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New York Business Owners: File Promptly or Face Tax Penalties

  • Oct 29, 2012 | Gail Cole

If you buy a company in New York, be warned: New York Tax law specifies that if you're late filing the notice of sale to the the New York State Department of Taxation you might have to pay open tax liabilities carried by the prior business owner.  

Parvinder Singh Salh of New York purchased a sandwich shop and all its inventory through a bulk sale. Unfortunately, due to his  failure to notify the Department of Taxation of the sale within 10 days, he also acquired the previous owner's open tax liabilities. Applicable tax law notes that:

"Whenever a person required to collect tax shall make a sale, transfer, or assignment in bulk of any part or the whole of his business, assets, otherwise than in the ordinary course of business, the purchaser… shall at least ten days before taking possession of the subject of said sale… notify the tax commission by registered mail of the proposed sale and of the price, terms and conditions thereof whether or not the seller… has … informed the purchaser… that he owes any tax pursuant to this article, and whether or not the purchaser … has knowledge that such taxes are owing, and whether any such taxes are in fact owing." (Emphasis mine, New York Tax Law § 1141 (c)).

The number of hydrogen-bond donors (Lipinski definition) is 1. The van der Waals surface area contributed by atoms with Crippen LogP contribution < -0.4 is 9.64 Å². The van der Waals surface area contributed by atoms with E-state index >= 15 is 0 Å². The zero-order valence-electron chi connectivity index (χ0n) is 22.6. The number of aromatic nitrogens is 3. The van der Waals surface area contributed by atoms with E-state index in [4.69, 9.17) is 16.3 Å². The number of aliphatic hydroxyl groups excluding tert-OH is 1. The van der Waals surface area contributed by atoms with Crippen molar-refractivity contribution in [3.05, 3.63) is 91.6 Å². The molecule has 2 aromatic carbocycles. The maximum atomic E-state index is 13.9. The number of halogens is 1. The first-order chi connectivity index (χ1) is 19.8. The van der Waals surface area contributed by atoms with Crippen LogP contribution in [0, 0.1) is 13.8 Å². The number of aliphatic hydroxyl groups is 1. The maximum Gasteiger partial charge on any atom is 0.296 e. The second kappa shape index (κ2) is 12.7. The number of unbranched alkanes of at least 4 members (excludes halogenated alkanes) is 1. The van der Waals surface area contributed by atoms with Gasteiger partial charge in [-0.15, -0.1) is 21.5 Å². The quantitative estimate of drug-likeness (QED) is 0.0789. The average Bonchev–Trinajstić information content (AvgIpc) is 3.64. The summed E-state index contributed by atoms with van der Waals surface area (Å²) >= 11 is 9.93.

Mr. Salh admits that "he did not comply with this statutory requirement." When he did belatedly file the bulk sale with the Department of Taxation, the Department identified the seller as Worldwide Trading, Inc, informed Mr. Salh "that all of Worldwide's open tax liabilities could be transferred to him as a bulk sale purchaser," and advised "that Worldwide's sales tax file showed open liabilities."

New York Tax Law § 1141 (c) reads that:

"For failure to comply with the provisions of this subdivision the purchaser … shall be personally liable for the payment to the state of any such taxes theretofore or thereafter determined to be due to the state from the seller… ."

Regrettably for Mr. Salh, Worldwide's sales tax liabilities proved to be quite extensive. He did not create those debts, but in failing to notify the Department of Taxation of the bulk sale in a timely manner, he is now liable for them.

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Gail Cole
Avalara Author
Gail Cole
Gail Cole
Avalara Author Gail Cole
Gail began researching and writing about sales tax in 2012 and has been fascinated with it ever since. She has a penchant for uncovering unusual tax facts, and endeavors to make complex sales tax laws more digestible for both experts and laypeople.